Notice how one of Jelly Roll’s best pieces, “Wolverine Blues,” comes directly out of this musical lineage:
In addition to helping create the jazz idiom itself, one of Jelly Roll’s major contributions was that he showed how fully-orchestrated arrangements could successfully work in jazz. Morton’s music was highly structured, and he incorporated improvised solos within the context of meticulously detailed arrangements. Indeed, there is little difference between his solo piano concept and how he orchestrated for his band, The Red Hot Peppers (great name!).
Here’s a good example of his arranging style; “The Pearls” as played by his Red Hot Peppers:
In addition to its purely musical value, Morton’s music opens a window on the daily life and culture of New Orleans at the time. Listen to “Sidewalk Blues”(1926). Here, Morton and his band use a combination of humor and clever orchestrations to paint a vivid picture of pedestrians encountering a streetcar. The music incorporates improvised solos within an orchestrated framework, and shifts from lively rhythms to hymn-like textures, giving us a big glimpse into everyday life at the time. They must have had a lot of fun recording this one!
One distinguishing feature of Jelly Roll’s piano playing is his use of trombone-like lines, played by his left hand in octaves. This reinforces the fact that he thought “orchestrationally,” even when playing solo piano. We can hear this in “Wolverine Blues,” recorded with a trio of piano, clarinet, and drums. Listen to how Jelly Roll interjects linear octave fills into the basic “stride” left hand pattern:
In the 1930s, Jelly Roll Morton and his music fell out of fashion as big bands heralded in the Swing Era. Unlike his fellow New Orleansian Louis Armstrong, Jelly Roll didn’t embrace the new sound of jazz, preferring to stay in the polyphonic tradition of early jazz, which sounded closer to ragtime than the new sounds of the day. Despite this, he continued to have a huge, although often unacknowledged, influence on popular music.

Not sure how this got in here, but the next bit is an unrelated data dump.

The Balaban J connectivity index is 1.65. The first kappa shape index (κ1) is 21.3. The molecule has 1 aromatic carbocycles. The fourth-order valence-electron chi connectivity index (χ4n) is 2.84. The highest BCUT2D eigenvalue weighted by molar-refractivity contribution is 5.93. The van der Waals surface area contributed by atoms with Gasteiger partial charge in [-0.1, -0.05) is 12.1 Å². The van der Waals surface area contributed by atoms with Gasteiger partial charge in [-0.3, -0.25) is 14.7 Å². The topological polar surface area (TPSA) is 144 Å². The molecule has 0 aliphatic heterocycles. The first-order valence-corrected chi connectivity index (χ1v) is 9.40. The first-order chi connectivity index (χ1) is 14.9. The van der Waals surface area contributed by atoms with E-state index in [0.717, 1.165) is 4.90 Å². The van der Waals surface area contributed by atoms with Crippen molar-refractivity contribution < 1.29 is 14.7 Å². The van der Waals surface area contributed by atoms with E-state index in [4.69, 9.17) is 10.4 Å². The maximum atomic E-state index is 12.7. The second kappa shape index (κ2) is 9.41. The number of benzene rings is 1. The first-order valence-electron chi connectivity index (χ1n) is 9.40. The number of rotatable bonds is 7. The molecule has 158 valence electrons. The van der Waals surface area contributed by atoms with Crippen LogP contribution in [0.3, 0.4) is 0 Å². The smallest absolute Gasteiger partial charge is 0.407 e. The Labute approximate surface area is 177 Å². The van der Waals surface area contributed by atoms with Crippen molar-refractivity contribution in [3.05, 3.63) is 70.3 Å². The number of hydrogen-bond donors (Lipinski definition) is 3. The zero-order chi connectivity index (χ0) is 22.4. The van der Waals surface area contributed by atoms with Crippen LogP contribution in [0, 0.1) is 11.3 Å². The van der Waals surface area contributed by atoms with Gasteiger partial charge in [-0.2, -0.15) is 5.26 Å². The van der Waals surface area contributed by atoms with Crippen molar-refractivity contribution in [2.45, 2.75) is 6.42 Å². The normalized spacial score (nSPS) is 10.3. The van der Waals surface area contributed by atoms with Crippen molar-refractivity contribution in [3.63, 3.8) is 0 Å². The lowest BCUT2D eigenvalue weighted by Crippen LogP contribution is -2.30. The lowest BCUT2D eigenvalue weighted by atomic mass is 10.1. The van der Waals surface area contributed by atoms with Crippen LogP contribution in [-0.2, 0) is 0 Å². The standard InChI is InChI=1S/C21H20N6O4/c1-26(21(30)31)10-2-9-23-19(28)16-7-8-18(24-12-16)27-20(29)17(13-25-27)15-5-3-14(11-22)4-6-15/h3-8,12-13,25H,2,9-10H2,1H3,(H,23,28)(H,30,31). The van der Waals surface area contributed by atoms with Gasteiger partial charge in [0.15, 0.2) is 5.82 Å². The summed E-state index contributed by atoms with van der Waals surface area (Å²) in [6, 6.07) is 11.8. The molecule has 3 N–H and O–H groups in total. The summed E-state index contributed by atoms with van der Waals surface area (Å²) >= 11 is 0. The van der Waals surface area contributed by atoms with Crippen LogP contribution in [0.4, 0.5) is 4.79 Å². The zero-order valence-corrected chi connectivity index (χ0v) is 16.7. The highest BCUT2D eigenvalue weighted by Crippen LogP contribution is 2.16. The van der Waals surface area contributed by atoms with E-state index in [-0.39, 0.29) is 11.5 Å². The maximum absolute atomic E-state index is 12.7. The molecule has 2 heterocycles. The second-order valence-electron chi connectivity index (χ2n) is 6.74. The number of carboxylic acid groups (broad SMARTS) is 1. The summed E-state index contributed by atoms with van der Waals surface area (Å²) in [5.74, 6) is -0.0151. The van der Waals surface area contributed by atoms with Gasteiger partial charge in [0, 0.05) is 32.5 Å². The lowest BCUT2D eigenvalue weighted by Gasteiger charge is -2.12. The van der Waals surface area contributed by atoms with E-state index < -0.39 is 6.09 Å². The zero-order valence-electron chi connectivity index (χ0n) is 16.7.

Benny Goodman, the self-proclaimed “King of Swing,” had a gigantic hit with Morton’s composition, “King Porter Stomp.” Sadly, Morton had already sold the publishing rights and didn’t earn any income from this recording:
Still later, in 1953, Ray Charles had an R&B hit with Ahmet Ertugun’s song “Mess Around” which used the bass riff from Morton’s “New Orleans Blues,” which we heard above. By this time, Morton was long deceased and received no credit for the use of this riff, even though it was a featured part of his copyrighted tune. Ray Charles’ recording is a good example of how much Morton influenced early rock and R&B:
It’s now been over a century since Jelly Roll Morton pioneered jazz. His influence can be felt in all areas of popular music; indirectly through the rock and R&B traditions, and directly through contemporary New Orleans-style piano music. Here’s the great New Orleans pianist Dr. John performing Morton’s tune, “Didn’t He Ramble.” He plays much differently than Morton did, but the musical connection is clear.
In retrospect, I find it fascinating that Morton could have updated his music to the “new” swing style if he had chosen to, but he generally preferred to stay true to his mature style that he had so finely crafted. An exception is his rendition of Fats Waller’s “Ain’t Misbehavin’,” which he played for Alan Lomax at the Library of Congress. Jelly Roll was so talented that he could absorb the newer influences and improvise effortlessly in the new style. His rhythmic feel here at times sounds like Waller’s and he easily spins out a flowing melodic improvisation that to my ears sounds more like Earl Hines and Art Tatum than Jelly’s usual style.
Now that you have a good overview of Jelly Roll Morton’s music and his place in the jazz and pop tradition, you’ll be able to recognize his influence when you hear it. I’m so glad he was able, near the end of his life, to record his stories and songs at the distinguished Library of Congress. It was a fitting, although rare, acknowledgement of his important role in the development of jazz while he was still alive. And for us now, it’s a very special window into the world of early jazz and the culture from which it developed. If you have any other favorite recordings of his, please let us know in the comments.
Enjoy the journey, and “let the music flow!”